The benefit of 8 yrs studying as an apprentice - versus - 8 yrs in formal higher education - is that you can earn a living while learning (paid apprenticeship). Conversely, with 8 yrs in college, you pay through the nose - often for a long time if you've taken out student loans.

I am a life-long learner, returning to college periodically to study subjects of special interest to me. My credits are all over the place and I skipped the boring prerequisite classes. Since (as an entrepreneur) I don't need to concern myself with obtaining an expensive piece of paper (degree), I can focus on learning simply for the fun of it.

When I was a young adult, I couldn't afford college tuition. Therefore, I sought to learn a skill via an apprenticeship, too (dog-training). Mine wasn't paid like my husband's was, but it was much shorter and I didn't have to pay tuition for it, either.

Great post. My husband and I have often earned more than those of our peers and family members holding post-grad and professional degrees. We've shared similar conversations as this on many occasions. As someone mentioned here, we all bring different gifts and talents AND education levels to the table.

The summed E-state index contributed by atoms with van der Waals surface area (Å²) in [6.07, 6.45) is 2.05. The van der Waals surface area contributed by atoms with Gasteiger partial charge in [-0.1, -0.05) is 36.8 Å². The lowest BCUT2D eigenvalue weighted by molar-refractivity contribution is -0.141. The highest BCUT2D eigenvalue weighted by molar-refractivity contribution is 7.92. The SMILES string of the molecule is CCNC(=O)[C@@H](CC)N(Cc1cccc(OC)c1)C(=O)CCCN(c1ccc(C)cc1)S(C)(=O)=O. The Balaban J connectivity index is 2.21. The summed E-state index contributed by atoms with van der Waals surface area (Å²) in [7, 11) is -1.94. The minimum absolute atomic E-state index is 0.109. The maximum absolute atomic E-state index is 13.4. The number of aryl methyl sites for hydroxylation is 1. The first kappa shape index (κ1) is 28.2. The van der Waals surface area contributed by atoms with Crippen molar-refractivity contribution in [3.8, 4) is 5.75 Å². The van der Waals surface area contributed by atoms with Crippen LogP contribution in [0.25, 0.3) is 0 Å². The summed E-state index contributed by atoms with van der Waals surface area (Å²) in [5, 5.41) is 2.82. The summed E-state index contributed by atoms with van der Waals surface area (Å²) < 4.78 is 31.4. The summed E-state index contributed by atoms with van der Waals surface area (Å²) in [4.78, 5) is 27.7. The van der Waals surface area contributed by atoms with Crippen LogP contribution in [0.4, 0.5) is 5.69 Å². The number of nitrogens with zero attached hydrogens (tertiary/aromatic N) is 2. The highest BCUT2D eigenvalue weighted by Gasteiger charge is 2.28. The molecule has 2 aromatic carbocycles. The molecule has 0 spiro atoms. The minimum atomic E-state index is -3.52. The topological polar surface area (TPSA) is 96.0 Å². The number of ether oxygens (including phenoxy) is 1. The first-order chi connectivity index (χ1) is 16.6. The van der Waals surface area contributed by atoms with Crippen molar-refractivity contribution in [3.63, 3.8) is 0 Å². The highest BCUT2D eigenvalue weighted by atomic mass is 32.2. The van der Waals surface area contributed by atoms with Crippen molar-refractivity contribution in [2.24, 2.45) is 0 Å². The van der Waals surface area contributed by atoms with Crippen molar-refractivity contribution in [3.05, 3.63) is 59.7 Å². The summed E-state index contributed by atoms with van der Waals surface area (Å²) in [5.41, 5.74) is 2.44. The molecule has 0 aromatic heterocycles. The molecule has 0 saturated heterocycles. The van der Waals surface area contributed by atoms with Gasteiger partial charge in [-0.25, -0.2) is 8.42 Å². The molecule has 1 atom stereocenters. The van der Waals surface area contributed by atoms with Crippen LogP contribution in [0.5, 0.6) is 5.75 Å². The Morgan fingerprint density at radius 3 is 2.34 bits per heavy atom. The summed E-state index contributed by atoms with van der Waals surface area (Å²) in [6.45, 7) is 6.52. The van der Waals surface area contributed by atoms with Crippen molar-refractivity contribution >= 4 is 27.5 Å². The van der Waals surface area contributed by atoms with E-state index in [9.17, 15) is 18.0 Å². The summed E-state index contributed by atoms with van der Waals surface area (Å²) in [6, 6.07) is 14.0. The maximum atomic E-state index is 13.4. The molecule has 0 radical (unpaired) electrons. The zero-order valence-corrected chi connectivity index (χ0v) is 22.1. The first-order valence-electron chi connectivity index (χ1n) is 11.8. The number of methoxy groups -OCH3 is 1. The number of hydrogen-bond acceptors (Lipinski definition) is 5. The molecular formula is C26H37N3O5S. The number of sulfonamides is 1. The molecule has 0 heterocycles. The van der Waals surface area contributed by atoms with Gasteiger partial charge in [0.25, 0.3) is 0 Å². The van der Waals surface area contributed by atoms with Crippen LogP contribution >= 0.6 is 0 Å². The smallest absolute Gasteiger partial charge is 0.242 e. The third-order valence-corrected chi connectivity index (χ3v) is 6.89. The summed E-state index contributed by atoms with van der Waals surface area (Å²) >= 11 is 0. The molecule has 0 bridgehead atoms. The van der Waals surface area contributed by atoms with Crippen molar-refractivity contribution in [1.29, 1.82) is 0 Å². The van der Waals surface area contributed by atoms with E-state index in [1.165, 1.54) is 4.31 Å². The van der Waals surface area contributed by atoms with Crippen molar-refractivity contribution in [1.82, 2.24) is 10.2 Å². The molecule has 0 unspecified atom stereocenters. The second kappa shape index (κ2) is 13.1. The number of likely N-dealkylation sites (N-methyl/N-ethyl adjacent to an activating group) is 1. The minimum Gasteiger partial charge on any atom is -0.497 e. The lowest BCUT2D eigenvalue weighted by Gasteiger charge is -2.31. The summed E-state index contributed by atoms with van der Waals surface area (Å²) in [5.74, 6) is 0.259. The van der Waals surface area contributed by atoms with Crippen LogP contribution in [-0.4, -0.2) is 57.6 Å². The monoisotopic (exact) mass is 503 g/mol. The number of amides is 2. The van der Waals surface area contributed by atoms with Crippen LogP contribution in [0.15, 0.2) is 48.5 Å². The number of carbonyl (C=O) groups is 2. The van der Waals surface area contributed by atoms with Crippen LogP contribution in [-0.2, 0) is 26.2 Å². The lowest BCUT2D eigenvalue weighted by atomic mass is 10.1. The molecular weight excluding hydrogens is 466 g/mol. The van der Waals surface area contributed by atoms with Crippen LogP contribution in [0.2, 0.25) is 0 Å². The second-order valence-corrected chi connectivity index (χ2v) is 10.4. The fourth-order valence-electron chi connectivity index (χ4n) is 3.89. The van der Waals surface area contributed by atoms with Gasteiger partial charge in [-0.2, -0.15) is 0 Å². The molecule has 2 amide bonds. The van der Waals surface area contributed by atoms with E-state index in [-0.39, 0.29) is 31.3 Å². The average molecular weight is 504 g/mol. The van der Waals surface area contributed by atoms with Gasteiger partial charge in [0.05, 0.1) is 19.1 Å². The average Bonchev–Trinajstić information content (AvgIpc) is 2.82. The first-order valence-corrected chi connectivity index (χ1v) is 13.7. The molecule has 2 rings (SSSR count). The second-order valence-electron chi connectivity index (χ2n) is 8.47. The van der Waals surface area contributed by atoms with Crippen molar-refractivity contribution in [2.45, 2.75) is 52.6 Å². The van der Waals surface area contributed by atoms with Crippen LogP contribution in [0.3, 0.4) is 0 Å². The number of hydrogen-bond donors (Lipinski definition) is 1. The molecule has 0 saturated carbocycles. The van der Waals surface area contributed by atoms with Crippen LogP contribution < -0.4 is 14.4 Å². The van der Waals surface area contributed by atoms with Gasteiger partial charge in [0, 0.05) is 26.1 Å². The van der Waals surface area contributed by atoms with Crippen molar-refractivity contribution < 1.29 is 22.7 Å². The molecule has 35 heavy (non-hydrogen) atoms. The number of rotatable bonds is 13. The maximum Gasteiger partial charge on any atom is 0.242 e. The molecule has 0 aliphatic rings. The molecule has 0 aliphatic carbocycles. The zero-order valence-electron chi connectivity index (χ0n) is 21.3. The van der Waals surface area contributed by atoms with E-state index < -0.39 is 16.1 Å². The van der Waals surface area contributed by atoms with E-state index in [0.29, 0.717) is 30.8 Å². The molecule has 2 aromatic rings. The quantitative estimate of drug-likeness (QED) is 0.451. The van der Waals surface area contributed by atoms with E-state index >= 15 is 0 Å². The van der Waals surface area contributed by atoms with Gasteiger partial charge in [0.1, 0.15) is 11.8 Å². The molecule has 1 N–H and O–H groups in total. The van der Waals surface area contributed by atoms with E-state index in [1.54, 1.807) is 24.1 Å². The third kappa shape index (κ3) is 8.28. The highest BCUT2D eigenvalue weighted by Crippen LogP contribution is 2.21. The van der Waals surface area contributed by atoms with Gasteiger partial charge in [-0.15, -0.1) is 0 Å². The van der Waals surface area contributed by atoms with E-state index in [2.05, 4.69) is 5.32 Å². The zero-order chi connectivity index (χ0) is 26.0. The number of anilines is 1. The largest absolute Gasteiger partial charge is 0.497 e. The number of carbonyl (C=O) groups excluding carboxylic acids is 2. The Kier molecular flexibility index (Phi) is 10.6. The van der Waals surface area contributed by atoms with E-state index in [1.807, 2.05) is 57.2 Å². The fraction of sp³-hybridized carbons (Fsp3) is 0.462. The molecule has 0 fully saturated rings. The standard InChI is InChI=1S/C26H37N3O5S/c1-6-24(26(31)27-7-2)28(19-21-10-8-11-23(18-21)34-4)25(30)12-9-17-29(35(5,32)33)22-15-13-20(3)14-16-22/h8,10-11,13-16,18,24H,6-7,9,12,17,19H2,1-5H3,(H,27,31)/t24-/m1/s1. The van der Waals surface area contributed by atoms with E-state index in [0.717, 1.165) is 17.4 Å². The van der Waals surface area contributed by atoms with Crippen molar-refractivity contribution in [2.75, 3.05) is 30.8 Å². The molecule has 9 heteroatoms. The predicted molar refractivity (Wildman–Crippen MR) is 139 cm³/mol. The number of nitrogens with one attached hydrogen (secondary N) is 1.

As our daughter grows, our intention is to encourage her unique talents and interests and facilitate whatever education is required to move on to the career meant for her; whether that be formal college ed or an apprenticeship.

Guest's picture

Are you, at heart, a tradesman? If you are, then pursue it! Are you a wordmaster? Then write your magic.

I think my son is going to go to university when he's ready, to study ancient history and the like, and if he's lucky he'll be able to take what he learns into the computer gaming industry or something, blending all of his interests into one. He would not make it as a plumber, or electrician. I don't know where my daughter may end up, she's still young, but maybe she'll end up in retail, organizing all those shelves just the way she likes. So be it! My husband went to college for Computer Programming/Systems Analyst - it was the right place for him. He's got the mindset to work on inventory and to rebuild our computers, but not to rebuild our outdoor shelves... And university was right for me. I'm not doing anything with it, but it is the place where my soul would dance and my heart would sing. I would be less if I hadn't pursued it.

Money gets you far, but it doesn't get you everywhere. If your aptitudes and talents call for doing tradework, Yes! If they call for college, Yes! Just be ready for later. There are always bills, there is always a price.